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Are conditional statements allowed in CSS

Or am I barking up the wrong tree?

     
7:57 am on Apr 5, 2003 (gmt 0)

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Hello All.

I am building my first web site using an entirely CSS based layout.

Index [and several other] page[s] take the format: Banner,Left/centre/right columns, footer.

However, some pages do not need a three column layout and I want to remove the extreme right column from those pages only. With the right column removed from the HTML of those pages, I am now left with a centre column which does not extend to the right side of the page because the position of the right hand edge of the centre column is determined by padding.

Brief code as follows:

#center {
background-color : transparent;
padding : 140px 220px 35px 160px;
margin: 0;
}

#centercontent{
font-size: 80%;
padding: 5px;
border : 1px solid black;
}

My question is this: Is there a way to control the right padding using a "conditional" statement, something like - IF PRESENT "right" THEN padding-right:160 ELSE padding-right:0

Or do I have to use a different style sheet for those pages?

Many thanks.

Spook

11:16 am on Apr 5, 2003 (gmt 0)

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There are no conditional statements in CSS, but you can override attributes by being more specific with your selectors.

So on the pages that you don't want the right column to appear you could specify an id (or class) for the body tag, like this..


<body id="indexpage">

then in your CSS rules you can specify additional rules for #center when it appears within a #indexpage body


#center {
background-color : transparent;
padding : 140px 220px 35px 160px;
margin: 0;
}
#indexpage #center {
padding-right: 0px;
}

4:55 pm on Apr 5, 2003 (gmt 0)

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Many thanks. I can't believe I missed that.

Sometimes you just can't see the wood for the trees.

My CSS is now sorted and I am off to get MY memory upgraded!

Spook

12:49 am on Apr 8, 2003 (gmt 0)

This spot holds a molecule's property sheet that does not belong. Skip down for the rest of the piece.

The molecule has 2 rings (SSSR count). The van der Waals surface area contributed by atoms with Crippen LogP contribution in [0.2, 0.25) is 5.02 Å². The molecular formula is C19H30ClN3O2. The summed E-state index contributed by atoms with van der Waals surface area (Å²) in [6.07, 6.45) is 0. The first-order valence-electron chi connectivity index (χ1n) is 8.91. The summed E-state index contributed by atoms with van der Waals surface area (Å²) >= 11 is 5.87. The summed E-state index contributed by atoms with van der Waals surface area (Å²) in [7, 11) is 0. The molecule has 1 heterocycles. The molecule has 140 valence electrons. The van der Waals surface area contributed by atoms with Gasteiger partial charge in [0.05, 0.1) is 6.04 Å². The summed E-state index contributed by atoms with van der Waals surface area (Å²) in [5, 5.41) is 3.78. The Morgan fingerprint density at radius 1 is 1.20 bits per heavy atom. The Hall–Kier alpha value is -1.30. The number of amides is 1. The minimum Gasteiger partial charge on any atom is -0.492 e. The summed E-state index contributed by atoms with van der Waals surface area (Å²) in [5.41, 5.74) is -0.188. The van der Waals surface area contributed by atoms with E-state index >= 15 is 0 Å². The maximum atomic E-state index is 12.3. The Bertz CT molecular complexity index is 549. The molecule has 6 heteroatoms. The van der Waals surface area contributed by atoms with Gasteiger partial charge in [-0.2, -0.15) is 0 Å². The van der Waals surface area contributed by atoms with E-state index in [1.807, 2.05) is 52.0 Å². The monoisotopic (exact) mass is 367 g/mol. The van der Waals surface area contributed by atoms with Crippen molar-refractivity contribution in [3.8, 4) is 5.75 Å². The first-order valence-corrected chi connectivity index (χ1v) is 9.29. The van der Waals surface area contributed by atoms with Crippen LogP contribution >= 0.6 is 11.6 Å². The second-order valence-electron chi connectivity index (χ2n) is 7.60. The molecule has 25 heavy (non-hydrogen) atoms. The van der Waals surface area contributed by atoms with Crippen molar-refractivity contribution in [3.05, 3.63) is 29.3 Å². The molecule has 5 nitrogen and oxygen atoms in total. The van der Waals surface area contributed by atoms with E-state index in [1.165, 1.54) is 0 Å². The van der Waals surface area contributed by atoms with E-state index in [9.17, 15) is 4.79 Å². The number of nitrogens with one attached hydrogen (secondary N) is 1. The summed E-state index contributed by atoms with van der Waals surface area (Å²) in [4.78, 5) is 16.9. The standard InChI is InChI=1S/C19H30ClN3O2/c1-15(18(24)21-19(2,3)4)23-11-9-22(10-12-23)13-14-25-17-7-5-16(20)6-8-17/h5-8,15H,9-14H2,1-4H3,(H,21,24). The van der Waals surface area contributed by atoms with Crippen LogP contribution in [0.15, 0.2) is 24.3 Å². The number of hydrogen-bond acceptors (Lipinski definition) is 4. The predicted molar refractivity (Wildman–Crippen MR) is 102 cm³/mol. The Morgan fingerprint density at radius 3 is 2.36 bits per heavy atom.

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Heh, yeah, there are inherent CSS ways to overcome some basic problems. If you positively need to have a if-then-else statement, you can always use dynamic code to output CSS directly to the page based on certain variables.

I've had to do it once before, but usually find there are really good ways to avoid having to do this.

2:45 am on Apr 10, 2003 (gmt 0)

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thanks for asking, spook and thanks for the tip, Graham!
I've been playing around with it and I've found that it can be triggered dynamically with Javascript as well.
To use your example, if the stylesheet has the rule:

#indexpage #center {
padding-right: 0px;
}

And no element on the page has the id 'indexpage', you can assign that ID with javascript and the page will apply the rule and redraw!
To give that ID to the body element:
document.body.id = 'indexpage';

Using javascript in this way - to trigger a bunch of "hidden" rules in the style sheet - is cleaner and simpler in many instances than the javascript-only approach.

It can work with classes, too, of course.
thanks again!

8:12 pm on Apr 10, 2003 (gmt 0)

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One thin I wish they did have in CSS is variable definitions. e.g. (let's say I'm using the '$' operator to denote variables)


<style>
$color1 {#eadfbe}
$color2 {#ffffff}
$color3 {#32f49e}

BODY {background-color: $color1; color: $color3;}
TD {border: 1px solid $color2}
.nav_bar {background-color: $color2;}
</style>

Get the idea? That way it's even easier to change your entire site's style instantly. If you want to change the color scheme, you just change your standard color variables.

I don't know if other developers are like me, but I usually come up with a style guide for my sites and I usually don't use more than 10 or so colors throughout the entire site for consistency purposes. Changing the entire site in a heartbeat would be much easier with this, especially if you could define any kind of variable this way.